Finally, a reader recently asked why the y-axis is not proportional. The short answer is that charts can be plotted with a standard (proportional) y-axis or using a logarithmic axis. The benefit of a standard axis is the ease of measuring absolute changes: ten points up and ten points down are the same height. For longer periods, however, compounding distorts percentage changes, so a logarithmic axis ensures that percentage moves up and down are the same height. Consider a $100 stock. If it goes up 50% three years in a row, it ends up at 337.50 (100*1.5*1.5*1.5) a change of 227.50 points. But if the same stock goes down 50% three years in a row, it will be at 12.50, a change of only 87.50 points. On a standard y-axis, the move up 50% for three years will look 2.6 times (237.50 / 87.50) greater than the move down 50% for three years. A logarithmic axis makes sure that these percentage changes look identical to the eye. In a future post, I will talk more about logarithmic axes and use some examples to illustrate their advantages and disadvantages.

In the meantime, those with an interest in learning more about charts, high quality charts and archiving their ideas in chart form are advised to kick the tires of StockCharts.com. If you want to see some of what others have done with the available tools, check out the public charts section.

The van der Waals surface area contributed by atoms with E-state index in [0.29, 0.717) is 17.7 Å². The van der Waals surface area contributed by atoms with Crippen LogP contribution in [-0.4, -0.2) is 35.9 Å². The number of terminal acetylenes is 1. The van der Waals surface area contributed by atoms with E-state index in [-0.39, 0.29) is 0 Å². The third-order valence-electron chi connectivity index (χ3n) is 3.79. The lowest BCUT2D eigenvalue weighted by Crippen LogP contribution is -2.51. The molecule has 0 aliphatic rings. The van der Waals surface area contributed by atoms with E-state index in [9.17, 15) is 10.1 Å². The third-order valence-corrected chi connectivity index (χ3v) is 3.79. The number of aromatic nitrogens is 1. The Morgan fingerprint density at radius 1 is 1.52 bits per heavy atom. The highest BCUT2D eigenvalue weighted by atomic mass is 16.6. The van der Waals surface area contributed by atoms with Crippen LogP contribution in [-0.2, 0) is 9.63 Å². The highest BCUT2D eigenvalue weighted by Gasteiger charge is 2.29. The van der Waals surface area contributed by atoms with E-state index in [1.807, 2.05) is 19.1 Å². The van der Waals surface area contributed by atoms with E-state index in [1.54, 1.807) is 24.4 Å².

[source: StockCharts]

64 comments:

Blue said...

I've never understood the value of Bollinger bands. They don't provide a measure of volatility since as the chart gets more volatile the bands expand. One might look at the width of the band to estimate volatility. But that seems like a very imprecise measure. It doesn't really stand out. A graph of historical volatility would be much more useful.

Nor do they help with estimating when regression to the mean might occur. For again, as the item moves farther from the mean, the bands expand. There are many instances in which the chart touched the extreme of the band only to continue on farther -- with the band following along.

staggersoil said...

I enjoy being able to observe so much data in one chart! However, the blog's advertisements cut off the most-important right side of the chart on my wide-screen monitor. Does anyone else have this problem?

Bill Luby said...

Blue,

Bollinger Bands are essentially measures of historical volatility and as you point out, Bollinger Band width (click through for some examples) is a way to measure this statistically rather than to use the chart as visual shorthand to eyeball relative volatility.

Regarding predictive value, I beg to differ about extreme Bollinger Band readings, particularly when you get more than 2.0 standard deviations away from he mean. Last October and November may be counterexamples, but for the most part, Bollinger Bands often provide some helpful information about the likelihood of mean reversion.